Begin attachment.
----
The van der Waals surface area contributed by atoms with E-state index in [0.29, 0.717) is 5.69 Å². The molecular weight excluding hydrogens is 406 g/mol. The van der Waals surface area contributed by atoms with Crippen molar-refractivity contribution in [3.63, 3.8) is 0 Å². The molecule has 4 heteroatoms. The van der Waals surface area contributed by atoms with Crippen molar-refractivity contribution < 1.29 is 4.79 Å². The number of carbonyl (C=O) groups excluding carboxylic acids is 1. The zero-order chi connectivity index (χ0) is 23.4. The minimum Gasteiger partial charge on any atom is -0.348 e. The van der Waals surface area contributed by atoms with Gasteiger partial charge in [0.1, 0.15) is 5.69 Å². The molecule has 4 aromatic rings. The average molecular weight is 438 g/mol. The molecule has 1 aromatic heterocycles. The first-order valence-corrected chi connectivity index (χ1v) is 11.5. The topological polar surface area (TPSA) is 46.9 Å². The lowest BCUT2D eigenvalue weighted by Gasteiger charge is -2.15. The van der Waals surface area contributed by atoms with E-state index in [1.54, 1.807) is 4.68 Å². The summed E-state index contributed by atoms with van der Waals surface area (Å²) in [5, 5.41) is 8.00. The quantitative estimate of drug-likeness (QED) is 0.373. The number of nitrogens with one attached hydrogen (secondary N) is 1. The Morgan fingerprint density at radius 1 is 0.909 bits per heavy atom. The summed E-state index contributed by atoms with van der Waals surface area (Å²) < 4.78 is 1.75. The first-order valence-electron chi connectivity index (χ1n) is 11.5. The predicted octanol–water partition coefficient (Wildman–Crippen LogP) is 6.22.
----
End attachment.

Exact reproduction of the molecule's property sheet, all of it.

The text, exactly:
The van der Waals surface area contributed by atoms with E-state index in [0.29, 0.717) is 5.69 Å². The molecular weight excluding hydrogens is 406 g/mol. The van der Waals surface area contributed by atoms with Crippen molar-refractivity contribution in [3.63, 3.8) is 0 Å². The molecule has 4 heteroatoms. The van der Waals surface area contributed by atoms with Crippen molar-refractivity contribution < 1.29 is 4.79 Å². The number of carbonyl (C=O) groups excluding carboxylic acids is 1. The zero-order chi connectivity index (χ0) is 23.4. The minimum Gasteiger partial charge on any atom is -0.348 e. The van der Waals surface area contributed by atoms with Gasteiger partial charge in [0.1, 0.15) is 5.69 Å². The molecule has 4 aromatic rings. The average molecular weight is 438 g/mol. The molecule has 1 aromatic heterocycles. The first-order valence-corrected chi connectivity index (χ1v) is 11.5. The topological polar surface area (TPSA) is 46.9 Å². The lowest BCUT2D eigenvalue weighted by Gasteiger charge is -2.15. The van der Waals surface area contributed by atoms with E-state index in [1.54, 1.807) is 4.68 Å². The summed E-state index contributed by atoms with van der Waals surface area (Å²) in [5, 5.41) is 8.00. The quantitative estimate of drug-likeness (QED) is 0.373. The number of nitrogens with one attached hydrogen (secondary N) is 1. The Morgan fingerprint density at radius 1 is 0.909 bits per heavy atom. The summed E-state index contributed by atoms with van der Waals surface area (Å²) < 4.78 is 1.75. The first-order valence-electron chi connectivity index (χ1n) is 11.5. The predicted octanol–water partition coefficient (Wildman–Crippen LogP) is 6.22.